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I am reading about Nesterov's Accelerated Gradient Descend, and trying to apply it to my application (Computerised Tomography), which essentially means I am solving a linear problem of the form

$$ \hat{x}=\underset{x}{\text{argmin}}\left\{ \lVert Ax-b\rVert^2\right\} $$

Regardless of the complexity of the proof, ultimately the algorithm seems fairly easy to implement, as it is just a slight modification from the classic gradient descend with some specific parameter updates. Nesterov's acceleration ends in an update that looks like:

$$ y_{s+1}=x_{x}-\frac{1}{\beta}\nabla f(x_s)\\ x_{s+1}=(1-\gamma_s)y_{s+1}+\gamma_s y_s $$ for iteration number $s$ and $\gamma_s=\frac{1-\lambda_s}{\lambda_{s+1}}$, being $\lambda_S=\frac{1+\sqrt{1+4{\lambda_{s-1}^2}}}{2}$.

However it relies in the $\beta$-smoothness of the function $f$, and $\beta$ is used in as a parameter.

$f$ is $ \lVert Ax-b\rVert^2$

What value should I give to $\beta$? How can I know how $\beta$-smooth my function is?

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    $\begingroup$ If you're minimizing $\|Ax-b\|^2$, then isn't $f(x)=\|Ax-b\|^2$ in your case? And $\nabla f(x) = 2 A^T(Ax-b)$. $\endgroup$
    – littleO
    Aug 1, 2017 at 12:07
  • $\begingroup$ As a no-answer to my question: pretty much everyone just uses $\beta=1$ or some similar value. It apparently is not too important what value is given to that variable when doing numerical stuff. $\endgroup$ Aug 4, 2017 at 12:40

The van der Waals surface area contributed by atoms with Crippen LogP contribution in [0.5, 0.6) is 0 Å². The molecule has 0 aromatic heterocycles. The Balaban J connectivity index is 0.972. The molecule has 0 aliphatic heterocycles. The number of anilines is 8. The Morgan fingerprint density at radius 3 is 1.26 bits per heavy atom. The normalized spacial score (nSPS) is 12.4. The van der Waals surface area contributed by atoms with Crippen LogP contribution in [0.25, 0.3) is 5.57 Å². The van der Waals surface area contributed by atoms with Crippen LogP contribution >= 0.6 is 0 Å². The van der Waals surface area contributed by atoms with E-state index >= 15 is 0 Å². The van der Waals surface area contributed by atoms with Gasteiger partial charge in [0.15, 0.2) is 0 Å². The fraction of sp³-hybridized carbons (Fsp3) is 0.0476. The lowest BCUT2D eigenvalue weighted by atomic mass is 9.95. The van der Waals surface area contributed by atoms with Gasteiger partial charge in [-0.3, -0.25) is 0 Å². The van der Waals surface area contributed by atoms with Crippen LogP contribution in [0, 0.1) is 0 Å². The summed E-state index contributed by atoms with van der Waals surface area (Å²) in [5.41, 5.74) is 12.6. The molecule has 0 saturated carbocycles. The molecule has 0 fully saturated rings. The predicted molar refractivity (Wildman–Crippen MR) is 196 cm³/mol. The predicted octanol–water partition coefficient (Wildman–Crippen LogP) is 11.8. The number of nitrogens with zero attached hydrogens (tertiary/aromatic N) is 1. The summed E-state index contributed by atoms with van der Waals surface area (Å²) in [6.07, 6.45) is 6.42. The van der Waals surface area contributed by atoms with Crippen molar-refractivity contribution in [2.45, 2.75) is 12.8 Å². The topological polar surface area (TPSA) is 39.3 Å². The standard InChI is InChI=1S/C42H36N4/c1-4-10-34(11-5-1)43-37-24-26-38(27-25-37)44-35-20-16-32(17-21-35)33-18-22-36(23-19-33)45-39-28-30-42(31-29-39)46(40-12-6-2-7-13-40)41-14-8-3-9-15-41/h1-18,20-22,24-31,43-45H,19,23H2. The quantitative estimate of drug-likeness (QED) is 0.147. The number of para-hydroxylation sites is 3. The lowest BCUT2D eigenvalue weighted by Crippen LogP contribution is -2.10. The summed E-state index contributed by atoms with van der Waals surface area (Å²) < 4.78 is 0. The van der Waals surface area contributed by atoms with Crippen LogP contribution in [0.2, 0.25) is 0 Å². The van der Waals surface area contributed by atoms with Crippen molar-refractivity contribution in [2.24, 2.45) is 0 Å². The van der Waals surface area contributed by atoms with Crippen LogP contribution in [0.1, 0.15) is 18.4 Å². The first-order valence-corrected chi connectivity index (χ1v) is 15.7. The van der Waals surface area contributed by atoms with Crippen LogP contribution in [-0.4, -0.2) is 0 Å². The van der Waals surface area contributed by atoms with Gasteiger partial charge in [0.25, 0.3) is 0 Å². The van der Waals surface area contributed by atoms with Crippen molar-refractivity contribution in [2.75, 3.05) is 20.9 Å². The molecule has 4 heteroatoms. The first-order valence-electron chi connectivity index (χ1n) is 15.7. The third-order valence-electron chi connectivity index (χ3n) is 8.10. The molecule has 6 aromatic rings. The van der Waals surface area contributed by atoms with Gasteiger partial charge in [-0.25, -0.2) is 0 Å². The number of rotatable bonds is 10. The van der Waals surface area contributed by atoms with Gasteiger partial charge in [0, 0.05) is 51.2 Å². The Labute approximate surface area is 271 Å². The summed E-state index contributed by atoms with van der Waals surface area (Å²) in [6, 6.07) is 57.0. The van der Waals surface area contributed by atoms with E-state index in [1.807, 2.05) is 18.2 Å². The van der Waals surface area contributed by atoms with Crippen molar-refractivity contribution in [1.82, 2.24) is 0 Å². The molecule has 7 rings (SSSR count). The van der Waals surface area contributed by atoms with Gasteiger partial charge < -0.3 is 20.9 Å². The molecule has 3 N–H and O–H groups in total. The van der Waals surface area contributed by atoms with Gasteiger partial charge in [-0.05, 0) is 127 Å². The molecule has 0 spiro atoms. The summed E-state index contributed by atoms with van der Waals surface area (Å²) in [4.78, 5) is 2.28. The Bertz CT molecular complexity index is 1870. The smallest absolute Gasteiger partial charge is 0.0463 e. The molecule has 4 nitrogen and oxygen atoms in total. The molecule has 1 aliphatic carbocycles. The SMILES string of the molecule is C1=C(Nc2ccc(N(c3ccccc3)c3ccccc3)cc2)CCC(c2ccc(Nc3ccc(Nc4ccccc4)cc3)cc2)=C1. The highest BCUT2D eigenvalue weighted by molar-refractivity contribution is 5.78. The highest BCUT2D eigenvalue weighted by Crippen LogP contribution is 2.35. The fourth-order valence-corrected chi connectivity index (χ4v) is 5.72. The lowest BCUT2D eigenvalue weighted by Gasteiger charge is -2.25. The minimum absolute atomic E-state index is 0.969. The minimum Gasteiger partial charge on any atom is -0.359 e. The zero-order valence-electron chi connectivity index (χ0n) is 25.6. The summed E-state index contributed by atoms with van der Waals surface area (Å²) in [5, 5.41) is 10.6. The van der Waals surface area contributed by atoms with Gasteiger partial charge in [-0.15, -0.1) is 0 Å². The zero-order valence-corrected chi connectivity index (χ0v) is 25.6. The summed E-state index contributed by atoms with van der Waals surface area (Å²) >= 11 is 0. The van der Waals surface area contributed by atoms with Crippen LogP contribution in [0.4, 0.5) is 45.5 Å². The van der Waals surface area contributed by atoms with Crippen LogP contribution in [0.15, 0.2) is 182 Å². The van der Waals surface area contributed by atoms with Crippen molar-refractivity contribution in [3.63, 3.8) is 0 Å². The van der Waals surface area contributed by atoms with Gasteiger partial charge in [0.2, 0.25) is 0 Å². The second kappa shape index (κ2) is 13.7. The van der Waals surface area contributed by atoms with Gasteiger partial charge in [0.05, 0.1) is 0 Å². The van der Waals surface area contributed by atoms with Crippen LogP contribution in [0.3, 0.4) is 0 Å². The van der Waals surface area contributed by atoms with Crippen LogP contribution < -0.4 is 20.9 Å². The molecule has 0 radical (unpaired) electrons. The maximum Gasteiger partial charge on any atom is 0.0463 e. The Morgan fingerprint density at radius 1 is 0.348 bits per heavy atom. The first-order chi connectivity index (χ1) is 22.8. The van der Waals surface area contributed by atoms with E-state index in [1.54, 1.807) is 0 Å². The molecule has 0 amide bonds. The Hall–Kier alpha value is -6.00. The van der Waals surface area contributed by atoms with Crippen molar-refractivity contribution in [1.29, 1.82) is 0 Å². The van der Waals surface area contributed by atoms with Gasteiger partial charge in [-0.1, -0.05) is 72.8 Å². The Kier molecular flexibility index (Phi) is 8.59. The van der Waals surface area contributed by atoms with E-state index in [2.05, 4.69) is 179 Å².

• $\begingroup$ @littleO the question has been clarified, you're welcome to take a shot at it (my answer wasn't corresponding to the actual question). $\endgroup$ Aug 4, 2017 at 12:45
  • $\begingroup$ So you want know whether you can choose $\beta=1$ as an upper bound for the $\beta$ that satisfy $\Vert \nabla f(x) - \nabla f(y) \Vert = \Vert 2 A^t A (x-y) \Vert \leq \beta \Vert x-y\Vert \forall x,y$ ? $\endgroup$
    – flawr
    Aug 4, 2017 at 12:56

1 Answer 1

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The gradient of $f$ is $\nabla f(x) = 2 A^T(Ax-b)$. To use Nesterov's method we need a Lipschitz constant for $\nabla f$ (not $f$). Notice that \begin{align} \| \nabla f(x)-\nabla f(y) \| &= \|2 A^T A(x-y) \| \\ &\leq 2 \| A^T A \| \|x-y\| \\ &= 2 \| A\|^2 \|x-y\|^2. \end{align} So a Lipschitz constant for $\nabla f$ is $$ \beta= 2 \|A\|^2. $$

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  • $\begingroup$ So this $\beta = 2\Vert A \Vert^2$ is an upper bound could it be that there might actually be a lower $\beta$ than your suggested one? $\endgroup$
    – flawr
    Aug 8, 2017 at 14:28

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